Democrat Mike Collier launches campaign for Texas lieutenant governor

Democrat Mike Collier launches campaign for Texas lieutenant governor

Texas Democrat Mike Collier on Tuesday launched his 2022 campaign for lieutenant governor, setting up a rematch from his 2018 race against incumbent Republican Dan Patrick. 

Collier, who worked in the energy sector and was a top adviser to President BidenJoe BidenFour members of Sikh community among victims in Indianapolis shooting Overnight Health: NIH reverses Trump's ban on fetal tissue research | Biden investing .7B to fight virus variants | CDC panel to meet again Friday on J&J On The Money: Moderates' 0B infrastructure bill is a tough sell with Democrats | Justice Dept. sues Trump ally Roger Stone for unpaid taxes MORE’s campaign in Texas, came within 5 points of unseating Patrick three years ago.

Collier told The Hill he wants another shot at the lieutenant governorship to try to hold his old opponent accountable.


“This is all about holding him accountable for some very serious failures. And the Lieutenant Governor's the arguably the most powerful position in Texas. And we've had some colossal failures,” Collier said.

The candidate cited the state's lack of preparedness for severe winter weather that killed more than 100 people and the response to the coronavirus. 

“To hold these guys accountable, you have to run against them. And that was my reason for running in ‘18 and we got within 5 points,” he said.

Collier said he’s confident he has a shot at statewide victory this year due to slow Democratic gains in the Lone Star State as well as criticism from some Texans of the state government. 

Detractors have accused Gov. Greg Abbott (R) and Patrick of not taking the pandemic seriously enough and for lack of preparedness for the cold snap that cut off power and water to millions of residents. 


Patrick clashed with Anthony FauciAnthony FauciOvernight Health: NIH reverses Trump's ban on fetal tissue research | Biden investing .7B to fight virus variants | CDC panel to meet again Friday on J&J Fox News's Bret Baier posts vaccination selfie The Hill's 12:30 Report: Nearly half of U.S. adults partially or fully vaccinated MORE, the nation's top infectious diseases expert, as Texas’s coronavirus cases rose.

The current lieutenant governor was a proponent of Abbott’s controversial decision to lift all Texas restrictions meant to combat the spread of the illness.

Abbott was also closely scrutinized over his remarks following the winter weather crisis, and Democrats are expected to hit Patrick with those criticisms as well. 

Collier says he’ll highlight his experience in the energy sector to convince voters that he would better be able to handle a similar crisis.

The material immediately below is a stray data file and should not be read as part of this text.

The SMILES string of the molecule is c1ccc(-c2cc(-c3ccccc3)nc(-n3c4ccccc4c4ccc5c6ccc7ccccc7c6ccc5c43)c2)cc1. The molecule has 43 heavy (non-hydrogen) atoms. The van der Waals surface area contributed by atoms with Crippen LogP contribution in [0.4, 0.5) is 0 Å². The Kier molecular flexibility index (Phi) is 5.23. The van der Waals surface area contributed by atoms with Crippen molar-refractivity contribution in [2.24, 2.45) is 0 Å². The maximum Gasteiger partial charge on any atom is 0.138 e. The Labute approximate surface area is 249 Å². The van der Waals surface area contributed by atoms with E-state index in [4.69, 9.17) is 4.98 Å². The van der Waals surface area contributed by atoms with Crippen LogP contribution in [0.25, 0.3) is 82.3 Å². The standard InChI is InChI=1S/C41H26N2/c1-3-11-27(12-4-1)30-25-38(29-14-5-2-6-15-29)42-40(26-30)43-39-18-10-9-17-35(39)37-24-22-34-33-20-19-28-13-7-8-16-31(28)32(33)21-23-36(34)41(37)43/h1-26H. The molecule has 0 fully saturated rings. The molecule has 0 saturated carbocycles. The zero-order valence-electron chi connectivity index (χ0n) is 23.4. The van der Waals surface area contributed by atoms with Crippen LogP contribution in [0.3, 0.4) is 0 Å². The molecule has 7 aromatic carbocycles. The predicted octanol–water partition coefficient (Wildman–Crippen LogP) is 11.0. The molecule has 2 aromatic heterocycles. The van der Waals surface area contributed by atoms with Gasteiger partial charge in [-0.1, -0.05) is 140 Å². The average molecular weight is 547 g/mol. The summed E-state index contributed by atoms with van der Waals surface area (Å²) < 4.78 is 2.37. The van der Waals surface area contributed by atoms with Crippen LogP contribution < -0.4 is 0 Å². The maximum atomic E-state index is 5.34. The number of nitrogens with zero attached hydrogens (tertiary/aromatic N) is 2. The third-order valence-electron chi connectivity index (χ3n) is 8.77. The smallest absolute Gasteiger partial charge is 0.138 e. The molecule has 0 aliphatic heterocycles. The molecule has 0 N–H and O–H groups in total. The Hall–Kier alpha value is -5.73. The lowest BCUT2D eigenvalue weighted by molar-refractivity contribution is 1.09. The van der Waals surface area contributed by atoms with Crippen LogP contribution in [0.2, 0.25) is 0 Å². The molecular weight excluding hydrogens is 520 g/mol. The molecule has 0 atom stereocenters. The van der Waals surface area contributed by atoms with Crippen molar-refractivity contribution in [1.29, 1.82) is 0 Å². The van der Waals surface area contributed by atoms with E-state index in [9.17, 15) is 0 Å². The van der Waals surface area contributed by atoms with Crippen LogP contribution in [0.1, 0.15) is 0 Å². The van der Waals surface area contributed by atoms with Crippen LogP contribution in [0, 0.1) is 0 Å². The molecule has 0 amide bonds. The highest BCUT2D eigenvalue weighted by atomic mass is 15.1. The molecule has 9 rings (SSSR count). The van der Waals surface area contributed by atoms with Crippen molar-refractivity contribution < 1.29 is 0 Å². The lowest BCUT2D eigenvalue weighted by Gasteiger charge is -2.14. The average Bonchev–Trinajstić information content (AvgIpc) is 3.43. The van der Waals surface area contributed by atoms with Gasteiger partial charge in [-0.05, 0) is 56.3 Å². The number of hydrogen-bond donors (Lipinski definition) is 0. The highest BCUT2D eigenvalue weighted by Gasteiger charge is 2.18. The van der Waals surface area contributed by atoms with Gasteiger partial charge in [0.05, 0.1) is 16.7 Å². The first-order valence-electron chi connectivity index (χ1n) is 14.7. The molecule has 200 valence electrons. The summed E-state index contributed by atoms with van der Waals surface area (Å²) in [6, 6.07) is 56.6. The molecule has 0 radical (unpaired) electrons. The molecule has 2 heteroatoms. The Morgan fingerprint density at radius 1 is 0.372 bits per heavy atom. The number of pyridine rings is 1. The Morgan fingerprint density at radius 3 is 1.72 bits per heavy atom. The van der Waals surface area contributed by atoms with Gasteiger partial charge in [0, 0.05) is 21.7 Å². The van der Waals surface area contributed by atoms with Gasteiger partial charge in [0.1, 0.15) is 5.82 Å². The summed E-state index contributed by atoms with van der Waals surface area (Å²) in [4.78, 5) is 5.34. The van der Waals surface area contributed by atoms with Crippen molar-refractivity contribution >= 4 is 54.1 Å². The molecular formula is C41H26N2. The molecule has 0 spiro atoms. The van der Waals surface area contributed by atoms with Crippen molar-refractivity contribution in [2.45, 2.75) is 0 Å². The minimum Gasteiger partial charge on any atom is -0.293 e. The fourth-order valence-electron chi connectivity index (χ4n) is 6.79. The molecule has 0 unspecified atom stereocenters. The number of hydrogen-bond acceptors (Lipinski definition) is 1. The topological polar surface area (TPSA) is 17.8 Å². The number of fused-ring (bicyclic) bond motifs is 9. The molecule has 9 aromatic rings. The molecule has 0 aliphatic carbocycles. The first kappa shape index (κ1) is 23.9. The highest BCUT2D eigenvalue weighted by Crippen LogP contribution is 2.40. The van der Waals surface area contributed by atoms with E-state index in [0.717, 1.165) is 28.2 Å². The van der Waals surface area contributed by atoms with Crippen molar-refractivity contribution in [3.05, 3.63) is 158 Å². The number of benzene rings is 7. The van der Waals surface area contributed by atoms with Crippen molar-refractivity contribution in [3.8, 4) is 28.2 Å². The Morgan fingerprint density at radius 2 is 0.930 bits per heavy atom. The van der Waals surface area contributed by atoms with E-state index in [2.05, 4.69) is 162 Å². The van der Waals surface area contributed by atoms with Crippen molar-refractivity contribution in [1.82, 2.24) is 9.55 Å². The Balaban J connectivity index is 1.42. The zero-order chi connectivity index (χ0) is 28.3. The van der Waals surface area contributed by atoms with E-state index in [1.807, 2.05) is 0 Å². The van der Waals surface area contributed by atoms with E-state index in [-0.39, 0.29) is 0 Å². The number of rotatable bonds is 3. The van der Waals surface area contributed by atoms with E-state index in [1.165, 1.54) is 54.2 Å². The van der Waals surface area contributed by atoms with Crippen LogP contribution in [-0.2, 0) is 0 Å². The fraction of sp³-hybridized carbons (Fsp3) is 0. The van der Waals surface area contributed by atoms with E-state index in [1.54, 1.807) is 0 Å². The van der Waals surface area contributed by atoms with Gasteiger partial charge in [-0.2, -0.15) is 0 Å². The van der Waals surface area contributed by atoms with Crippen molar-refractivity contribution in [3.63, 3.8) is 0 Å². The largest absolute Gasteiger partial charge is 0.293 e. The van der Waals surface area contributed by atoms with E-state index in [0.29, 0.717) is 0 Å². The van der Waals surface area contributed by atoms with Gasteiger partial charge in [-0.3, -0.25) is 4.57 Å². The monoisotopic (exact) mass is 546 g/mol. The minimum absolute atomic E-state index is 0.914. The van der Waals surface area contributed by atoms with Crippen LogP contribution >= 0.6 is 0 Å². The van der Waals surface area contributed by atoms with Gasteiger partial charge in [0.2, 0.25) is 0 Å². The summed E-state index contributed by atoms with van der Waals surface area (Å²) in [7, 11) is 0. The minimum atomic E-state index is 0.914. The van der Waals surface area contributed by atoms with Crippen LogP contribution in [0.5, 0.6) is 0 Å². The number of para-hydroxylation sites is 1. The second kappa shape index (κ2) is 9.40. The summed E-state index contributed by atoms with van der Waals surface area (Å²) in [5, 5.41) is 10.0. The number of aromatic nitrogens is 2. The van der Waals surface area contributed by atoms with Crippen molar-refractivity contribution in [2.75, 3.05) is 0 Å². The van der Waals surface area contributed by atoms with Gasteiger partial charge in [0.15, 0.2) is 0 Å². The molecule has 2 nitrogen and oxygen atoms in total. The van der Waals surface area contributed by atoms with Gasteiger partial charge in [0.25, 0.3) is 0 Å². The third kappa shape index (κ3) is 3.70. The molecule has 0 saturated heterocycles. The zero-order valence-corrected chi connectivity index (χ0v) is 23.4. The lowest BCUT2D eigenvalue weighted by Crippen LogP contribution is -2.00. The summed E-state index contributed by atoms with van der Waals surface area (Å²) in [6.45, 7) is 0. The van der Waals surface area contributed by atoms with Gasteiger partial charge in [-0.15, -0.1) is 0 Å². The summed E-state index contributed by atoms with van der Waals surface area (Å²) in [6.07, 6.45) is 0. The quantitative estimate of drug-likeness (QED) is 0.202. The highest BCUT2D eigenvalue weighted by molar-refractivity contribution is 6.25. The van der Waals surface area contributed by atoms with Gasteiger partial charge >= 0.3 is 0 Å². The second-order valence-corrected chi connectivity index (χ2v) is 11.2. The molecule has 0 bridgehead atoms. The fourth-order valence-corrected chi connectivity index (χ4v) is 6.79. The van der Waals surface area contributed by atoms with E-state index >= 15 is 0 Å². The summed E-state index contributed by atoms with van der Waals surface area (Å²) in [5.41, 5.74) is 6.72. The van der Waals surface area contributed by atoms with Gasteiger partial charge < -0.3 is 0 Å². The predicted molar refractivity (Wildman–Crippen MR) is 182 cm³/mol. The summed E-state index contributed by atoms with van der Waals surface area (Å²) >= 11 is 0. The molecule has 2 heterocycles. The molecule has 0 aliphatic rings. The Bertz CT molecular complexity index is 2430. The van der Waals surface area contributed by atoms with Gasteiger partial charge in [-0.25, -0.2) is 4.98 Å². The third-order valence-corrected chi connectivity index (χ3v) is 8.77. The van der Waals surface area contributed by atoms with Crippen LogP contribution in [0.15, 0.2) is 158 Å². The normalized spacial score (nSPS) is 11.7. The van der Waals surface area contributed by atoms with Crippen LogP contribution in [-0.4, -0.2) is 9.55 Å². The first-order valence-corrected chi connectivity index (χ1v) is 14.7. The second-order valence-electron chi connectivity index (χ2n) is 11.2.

“When it's time to get out on the campaign trail and talk about competence, wouldn't it be great to have a businessman who solves problems for a living in that role?” Collier said.

“I think it'll feature very largely in the campaign, even if it wasn't for the grid collapse, energy would be a big part of the campaign and now with the grid collapse it's that much more important,” he added.

Collier also hinted he’ll campaign closely to Biden, advocating to voters that he’d have the ear of the president.

“There are plenty of issues that are on Joe Biden's plate that are very important to us in Texas. And the lieutenant governor in Texas can have a lot to do to help make sure we get those policies right,” he said. “And so a constructive relationship with a successful administration will be fabulous for the state of Texas. So that will be very much part of my aspiration as lieutenant governor.”

But in order to be able to curry favor with Biden on behalf of Texans, Collier will have to have to do what Democrats in recent cycles have struggled to in past competitive races: win statewide.

Texas has been Democrats’ white whale for several consecutive cycles now.

Former Rep. Beto O’Rourke (D-Texas) came close in 2018 to unseating Sen. Ted CruzRafael (Ted) Edward CruzUS has seen 45 mass shootings in the past month The Hill's 12:30 Report: Nearly half of U.S. adults partially or fully vaccinated Cruz no longer wearing mask in Capitol MORE (R-Texas), falling short by under 3 points. And Democrats were high on Biden’s chances of flipping the state only to see him lose by about 5.5 points while then-President TrumpDonald TrumpFreedom Caucus member condemns GOP group pushing 'Anglo-Saxon political traditions' MyPillow CEO Mike Lindell's new free speech site to ban certain curse words Secret Facebook groups of special operations officers include racist comments, QAnon posts: report MORE made unexpected gains in south Texas. 

Collier said he recognizes that he’ll have to over-perform other Democrats in rural Texas to win his race, but expressed optimism over the party’s slow progress in the state. Biden’s margin was over 3 points smaller than Hillary ClintonHillary Diane Rodham ClintonPelosi on power in DC: 'You have to seize it' Cuba readies for life without Castro Chelsea Clinton: Pics of Trump getting vaccinated would help him 'claim credit' MORE’s loss there in 2016, and Collier believes the same dynamics that helped shrink that gap will aid him as well.

“So Joe Biden came within five and a half points. That was a 3-point improvement of the previous presidential candidate, and that contest was a 3 percentage point improvement from the one before that,” he said. “So that is just confirms what I know from my campaigning and all the polling, which is that Texas is evolving in a way that's very favorable to Democrats.”